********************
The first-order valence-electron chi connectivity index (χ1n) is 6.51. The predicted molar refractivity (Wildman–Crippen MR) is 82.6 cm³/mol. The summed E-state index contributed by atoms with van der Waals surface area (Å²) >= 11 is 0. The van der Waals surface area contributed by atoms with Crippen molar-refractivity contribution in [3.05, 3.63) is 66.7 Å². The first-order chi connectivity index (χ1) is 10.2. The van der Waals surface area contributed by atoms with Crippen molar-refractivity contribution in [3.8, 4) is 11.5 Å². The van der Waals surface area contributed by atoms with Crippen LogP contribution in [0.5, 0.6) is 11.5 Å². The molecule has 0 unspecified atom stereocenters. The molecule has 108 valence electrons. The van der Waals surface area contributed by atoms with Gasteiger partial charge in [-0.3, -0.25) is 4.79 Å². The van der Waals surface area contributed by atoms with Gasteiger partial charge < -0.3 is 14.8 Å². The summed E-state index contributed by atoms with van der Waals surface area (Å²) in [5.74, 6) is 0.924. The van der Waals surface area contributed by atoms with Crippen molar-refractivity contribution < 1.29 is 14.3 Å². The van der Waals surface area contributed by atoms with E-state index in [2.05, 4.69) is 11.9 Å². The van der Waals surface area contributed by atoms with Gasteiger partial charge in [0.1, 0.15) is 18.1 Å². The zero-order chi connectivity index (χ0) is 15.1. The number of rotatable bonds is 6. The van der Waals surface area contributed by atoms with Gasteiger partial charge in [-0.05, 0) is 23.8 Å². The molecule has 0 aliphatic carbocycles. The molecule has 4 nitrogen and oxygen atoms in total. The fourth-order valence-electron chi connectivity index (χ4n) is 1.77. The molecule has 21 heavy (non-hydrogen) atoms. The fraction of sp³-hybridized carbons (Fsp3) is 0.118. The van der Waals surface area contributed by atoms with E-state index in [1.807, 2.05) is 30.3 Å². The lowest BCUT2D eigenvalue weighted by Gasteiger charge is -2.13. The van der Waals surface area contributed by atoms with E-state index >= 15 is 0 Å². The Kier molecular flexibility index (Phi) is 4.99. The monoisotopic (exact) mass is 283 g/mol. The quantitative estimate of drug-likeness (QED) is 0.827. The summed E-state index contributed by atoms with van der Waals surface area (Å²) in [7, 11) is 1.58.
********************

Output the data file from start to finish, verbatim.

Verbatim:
The first-order valence-electron chi connectivity index (χ1n) is 6.51. The predicted molar refractivity (Wildman–Crippen MR) is 82.6 cm³/mol. The summed E-state index contributed by atoms with van der Waals surface area (Å²) >= 11 is 0. The van der Waals surface area contributed by atoms with Crippen molar-refractivity contribution in [3.05, 3.63) is 66.7 Å². The first-order chi connectivity index (χ1) is 10.2. The van der Waals surface area contributed by atoms with Crippen molar-refractivity contribution in [3.8, 4) is 11.5 Å². The van der Waals surface area contributed by atoms with Crippen LogP contribution in [0.5, 0.6) is 11.5 Å². The molecule has 0 unspecified atom stereocenters. The molecule has 108 valence electrons. The van der Waals surface area contributed by atoms with Gasteiger partial charge in [-0.3, -0.25) is 4.79 Å². The van der Waals surface area contributed by atoms with Gasteiger partial charge < -0.3 is 14.8 Å². The summed E-state index contributed by atoms with van der Waals surface area (Å²) in [5.74, 6) is 0.924. The van der Waals surface area contributed by atoms with Crippen molar-refractivity contribution < 1.29 is 14.3 Å². The van der Waals surface area contributed by atoms with E-state index in [2.05, 4.69) is 11.9 Å². The van der Waals surface area contributed by atoms with Gasteiger partial charge in [0.1, 0.15) is 18.1 Å². The zero-order chi connectivity index (χ0) is 15.1. The number of rotatable bonds is 6. The van der Waals surface area contributed by atoms with Gasteiger partial charge in [-0.05, 0) is 23.8 Å². The molecule has 0 aliphatic carbocycles. The molecule has 4 nitrogen and oxygen atoms in total. The fourth-order valence-electron chi connectivity index (χ4n) is 1.77. The molecule has 21 heavy (non-hydrogen) atoms. The fraction of sp³-hybridized carbons (Fsp3) is 0.118. The van der Waals surface area contributed by atoms with E-state index in [1.807, 2.05) is 30.3 Å². The lowest BCUT2D eigenvalue weighted by Gasteiger charge is -2.13. The van der Waals surface area contributed by atoms with E-state index >= 15 is 0 Å². The Kier molecular flexibility index (Phi) is 4.99. The monoisotopic (exact) mass is 283 g/mol. The quantitative estimate of drug-likeness (QED) is 0.827. The summed E-state index contributed by atoms with van der Waals surface area (Å²) in [7, 11) is 1.58.